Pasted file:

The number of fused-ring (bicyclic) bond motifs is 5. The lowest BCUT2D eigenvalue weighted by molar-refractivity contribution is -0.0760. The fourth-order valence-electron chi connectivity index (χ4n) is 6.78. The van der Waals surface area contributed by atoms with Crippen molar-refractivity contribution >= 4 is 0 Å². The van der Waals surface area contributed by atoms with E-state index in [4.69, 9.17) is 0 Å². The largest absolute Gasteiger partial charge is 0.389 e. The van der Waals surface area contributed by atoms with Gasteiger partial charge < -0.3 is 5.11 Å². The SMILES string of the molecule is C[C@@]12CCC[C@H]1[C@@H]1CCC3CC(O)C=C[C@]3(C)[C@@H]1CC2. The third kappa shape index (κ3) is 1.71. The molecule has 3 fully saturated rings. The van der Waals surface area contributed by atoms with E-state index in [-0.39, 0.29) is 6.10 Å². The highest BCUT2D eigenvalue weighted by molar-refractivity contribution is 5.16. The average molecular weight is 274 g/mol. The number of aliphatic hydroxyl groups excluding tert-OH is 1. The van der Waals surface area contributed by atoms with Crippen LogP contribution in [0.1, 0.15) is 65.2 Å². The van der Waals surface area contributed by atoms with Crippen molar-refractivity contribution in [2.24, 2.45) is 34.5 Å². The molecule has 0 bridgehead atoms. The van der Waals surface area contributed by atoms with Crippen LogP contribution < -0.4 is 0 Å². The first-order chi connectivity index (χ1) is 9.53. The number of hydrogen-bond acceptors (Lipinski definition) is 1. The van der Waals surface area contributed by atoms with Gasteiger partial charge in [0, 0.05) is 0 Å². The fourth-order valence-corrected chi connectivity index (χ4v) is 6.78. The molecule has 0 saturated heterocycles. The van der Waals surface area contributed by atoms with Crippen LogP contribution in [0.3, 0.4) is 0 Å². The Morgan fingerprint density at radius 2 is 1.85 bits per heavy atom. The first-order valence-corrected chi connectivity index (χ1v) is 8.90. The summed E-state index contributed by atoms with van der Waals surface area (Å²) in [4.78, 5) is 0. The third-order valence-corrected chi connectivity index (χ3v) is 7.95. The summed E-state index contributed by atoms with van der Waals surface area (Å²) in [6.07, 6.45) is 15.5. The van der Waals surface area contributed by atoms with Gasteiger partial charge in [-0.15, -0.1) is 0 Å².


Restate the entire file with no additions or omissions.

The number of fused-ring (bicyclic) bond motifs is 5. The lowest BCUT2D eigenvalue weighted by molar-refractivity contribution is -0.0760. The fourth-order valence-electron chi connectivity index (χ4n) is 6.78. The van der Waals surface area contributed by atoms with Crippen molar-refractivity contribution >= 4 is 0 Å². The van der Waals surface area contributed by atoms with E-state index in [4.69, 9.17) is 0 Å². The largest absolute Gasteiger partial charge is 0.389 e. The van der Waals surface area contributed by atoms with Gasteiger partial charge < -0.3 is 5.11 Å². The SMILES string of the molecule is C[C@@]12CCC[C@H]1[C@@H]1CCC3CC(O)C=C[C@]3(C)[C@@H]1CC2. The third kappa shape index (κ3) is 1.71. The molecule has 3 fully saturated rings. The van der Waals surface area contributed by atoms with E-state index in [-0.39, 0.29) is 6.10 Å². The highest BCUT2D eigenvalue weighted by molar-refractivity contribution is 5.16. The average molecular weight is 274 g/mol. The number of aliphatic hydroxyl groups excluding tert-OH is 1. The van der Waals surface area contributed by atoms with Crippen LogP contribution in [0.1, 0.15) is 65.2 Å². The van der Waals surface area contributed by atoms with Crippen molar-refractivity contribution in [2.24, 2.45) is 34.5 Å². The molecule has 0 bridgehead atoms. The van der Waals surface area contributed by atoms with Crippen LogP contribution < -0.4 is 0 Å². The first-order chi connectivity index (χ1) is 9.53. The number of hydrogen-bond acceptors (Lipinski definition) is 1. The van der Waals surface area contributed by atoms with Gasteiger partial charge in [0, 0.05) is 0 Å². The fourth-order valence-corrected chi connectivity index (χ4v) is 6.78. The molecule has 0 saturated heterocycles. The van der Waals surface area contributed by atoms with Crippen LogP contribution in [0.3, 0.4) is 0 Å². The Morgan fingerprint density at radius 2 is 1.85 bits per heavy atom. The first-order valence-corrected chi connectivity index (χ1v) is 8.90. The summed E-state index contributed by atoms with van der Waals surface area (Å²) in [4.78, 5) is 0. The third-order valence-corrected chi connectivity index (χ3v) is 7.95. The summed E-state index contributed by atoms with van der Waals surface area (Å²) in [6.07, 6.45) is 15.5. The van der Waals surface area contributed by atoms with Gasteiger partial charge in [-0.15, -0.1) is 0 Å².